I repeat that my fears of a repetition of this state of things may not, and in present circumstances do not, exist, but we are not legislating for the present only. We are legislating for the future. The Act of Settlement, passed over two hundred years ago, rules us now, and this Act will rule our successors one hundred or perhaps two hundred or more years ahead. No one can say that there is no danger of a similar state of things as in 1837 during all the centuries which are to come. There ought, I feel, to be some elasticity in regard to this important point. This thing, of course, must be done on the responsibility of the Government and I do not propose to move Amendments, but one can think of ways in which alternatives could be applied. Under Clause 2 there will be organised a new and important body to decide when the necessity to have a Regent arises. Could not the same body recommend to Parliament who should be the Regent? Or it could be done by allowing the actual name to be submitted by the Government of the day. I am not flattering the present occupants of the Front Bench when I say I would trust a Government composed of their great-great-great-grandchildren. Those are only some of the ways in which it could be done. There may be others. I understand that there are to be Government Amendments to the Bill—in fact, the noble Viscount the Leader of the House has told us of one—and I hope it is not too late for a further Amendment to be thought of to ward off such dangers as I have indicated. At any rate I thought it my duty at this early stage of the Bill to call attention to this matter, and I hope that before the Bill leaves your Lordships' House action will be taken to give an assurance regarding the fears I have thought it right to express.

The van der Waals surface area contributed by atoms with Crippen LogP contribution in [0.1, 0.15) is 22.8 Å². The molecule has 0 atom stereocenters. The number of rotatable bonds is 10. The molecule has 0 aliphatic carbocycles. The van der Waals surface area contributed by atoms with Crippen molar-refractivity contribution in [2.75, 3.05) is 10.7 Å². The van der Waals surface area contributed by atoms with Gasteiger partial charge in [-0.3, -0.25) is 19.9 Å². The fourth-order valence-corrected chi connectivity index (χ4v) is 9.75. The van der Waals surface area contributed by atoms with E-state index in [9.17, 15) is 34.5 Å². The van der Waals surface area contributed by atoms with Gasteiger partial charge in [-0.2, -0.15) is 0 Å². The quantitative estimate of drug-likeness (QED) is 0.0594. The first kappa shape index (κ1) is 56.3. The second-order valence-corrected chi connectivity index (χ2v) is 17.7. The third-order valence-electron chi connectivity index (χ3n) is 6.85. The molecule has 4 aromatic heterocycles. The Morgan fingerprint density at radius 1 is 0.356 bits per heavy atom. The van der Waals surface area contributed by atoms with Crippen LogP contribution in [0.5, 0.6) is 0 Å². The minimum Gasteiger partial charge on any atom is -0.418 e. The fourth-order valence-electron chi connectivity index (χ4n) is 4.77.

My Lords, the noble Earl who has just spoken has made a very weighty contribution to the discussion of this Bill, but I do not wish to follow him in the special matter he has brought before your Lordships. This Bill, unlike other Regency Bills, is intended to be permanent, and as it is intended to be permanent I suggest that all foreseeable contingencies should be borne in mind in its consideration. I cannot but feel that some contingencies have not been thought of. There may be latent, in words of the Bill that I have not noticed, some answer to what I am about to suggest, or the point may conceivably be covered elsewhere by some Statute or some principle of Common Law, but so far I have not been able to find it. If I suggest to your Lordships contingencies which seem to be fanciful, I can assure you that I am not mentioning them from any wish to indulge in flights of imagination or in speculative fancies.

The first contingency I would suggest is this. What is to happen if the Sovereign is taken prisoner? I will confess I cannot find a more modern precedent than King Richard I, but he was taken prisoner with his Great Seal and all, and great doubt arose afterwards as to the validity of executive acts in the Kingdom during his absence. After all, is it so impossible that this might happen? Your Lordships will remember what happened in August, 1914. A large number of English subjects were staying at various watering places—Nauheim in particular, and Homburg and elsewhere. Some were unable to get away, whether from not foreseeing the danger or because they were too ill to get away. Certainly they included at least one member of the House of Commons, and it was always understood that a certain noble Earl who is universally popular whether in his county or in this House had a very narrow escape. We know that King Edward VII used to frequent Marienbad, a place from which it would be more difficult to get away. For all we know there may be in the future most agreeable watering places started in the Caucasus where monarchs and plutocrats may enjoy the latest developments of collectivist scientific inventions.